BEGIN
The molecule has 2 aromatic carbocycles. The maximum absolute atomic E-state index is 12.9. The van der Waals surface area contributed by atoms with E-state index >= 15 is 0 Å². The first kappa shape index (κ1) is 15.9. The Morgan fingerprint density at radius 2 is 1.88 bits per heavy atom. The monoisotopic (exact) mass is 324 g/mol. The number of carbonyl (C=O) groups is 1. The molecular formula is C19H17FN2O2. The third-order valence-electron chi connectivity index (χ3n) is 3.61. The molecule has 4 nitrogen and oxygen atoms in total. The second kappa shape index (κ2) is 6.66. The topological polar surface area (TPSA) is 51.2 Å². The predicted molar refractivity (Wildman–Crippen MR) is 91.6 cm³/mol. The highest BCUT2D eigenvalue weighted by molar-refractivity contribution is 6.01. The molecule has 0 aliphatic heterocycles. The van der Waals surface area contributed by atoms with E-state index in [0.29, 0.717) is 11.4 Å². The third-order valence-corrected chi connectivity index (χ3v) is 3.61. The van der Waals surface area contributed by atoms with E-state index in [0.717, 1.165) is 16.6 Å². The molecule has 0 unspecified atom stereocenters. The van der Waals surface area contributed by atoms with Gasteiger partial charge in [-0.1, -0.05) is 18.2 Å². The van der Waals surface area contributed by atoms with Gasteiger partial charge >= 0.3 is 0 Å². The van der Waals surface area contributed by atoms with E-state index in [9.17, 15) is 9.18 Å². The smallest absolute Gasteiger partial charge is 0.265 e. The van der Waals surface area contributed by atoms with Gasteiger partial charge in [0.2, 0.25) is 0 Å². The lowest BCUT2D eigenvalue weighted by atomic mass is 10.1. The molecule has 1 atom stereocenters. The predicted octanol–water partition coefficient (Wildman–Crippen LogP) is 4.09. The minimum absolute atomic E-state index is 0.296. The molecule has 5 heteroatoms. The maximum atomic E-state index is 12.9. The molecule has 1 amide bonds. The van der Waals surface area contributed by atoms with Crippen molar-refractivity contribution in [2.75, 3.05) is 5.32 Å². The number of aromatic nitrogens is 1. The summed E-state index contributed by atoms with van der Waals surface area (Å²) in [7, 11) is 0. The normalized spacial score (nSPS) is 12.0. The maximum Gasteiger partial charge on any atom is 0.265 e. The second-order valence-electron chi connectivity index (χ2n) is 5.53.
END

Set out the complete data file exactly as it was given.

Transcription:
The molecule has 2 aromatic carbocycles. The maximum absolute atomic E-state index is 12.9. The van der Waals surface area contributed by atoms with E-state index >= 15 is 0 Å². The first kappa shape index (κ1) is 15.9. The Morgan fingerprint density at radius 2 is 1.88 bits per heavy atom. The monoisotopic (exact) mass is 324 g/mol. The number of carbonyl (C=O) groups is 1. The molecular formula is C19H17FN2O2. The third-order valence-electron chi connectivity index (χ3n) is 3.61. The molecule has 4 nitrogen and oxygen atoms in total. The second kappa shape index (κ2) is 6.66. The topological polar surface area (TPSA) is 51.2 Å². The predicted molar refractivity (Wildman–Crippen MR) is 91.6 cm³/mol. The highest BCUT2D eigenvalue weighted by molar-refractivity contribution is 6.01. The molecule has 0 aliphatic heterocycles. The van der Waals surface area contributed by atoms with E-state index in [0.29, 0.717) is 11.4 Å². The third-order valence-corrected chi connectivity index (χ3v) is 3.61. The van der Waals surface area contributed by atoms with E-state index in [0.717, 1.165) is 16.6 Å². The molecule has 0 unspecified atom stereocenters. The van der Waals surface area contributed by atoms with Gasteiger partial charge in [-0.1, -0.05) is 18.2 Å². The van der Waals surface area contributed by atoms with Gasteiger partial charge >= 0.3 is 0 Å². The van der Waals surface area contributed by atoms with E-state index in [9.17, 15) is 9.18 Å². The smallest absolute Gasteiger partial charge is 0.265 e. The van der Waals surface area contributed by atoms with Gasteiger partial charge in [0.2, 0.25) is 0 Å². The lowest BCUT2D eigenvalue weighted by atomic mass is 10.1. The molecule has 1 atom stereocenters. The predicted octanol–water partition coefficient (Wildman–Crippen LogP) is 4.09. The minimum absolute atomic E-state index is 0.296. The molecule has 5 heteroatoms. The maximum atomic E-state index is 12.9. The molecule has 1 amide bonds. The van der Waals surface area contributed by atoms with Crippen molar-refractivity contribution in [2.75, 3.05) is 5.32 Å². The number of aromatic nitrogens is 1. The summed E-state index contributed by atoms with van der Waals surface area (Å²) in [7, 11) is 0. The normalized spacial score (nSPS) is 12.0. The maximum Gasteiger partial charge on any atom is 0.265 e. The second-order valence-electron chi connectivity index (χ2n) is 5.53.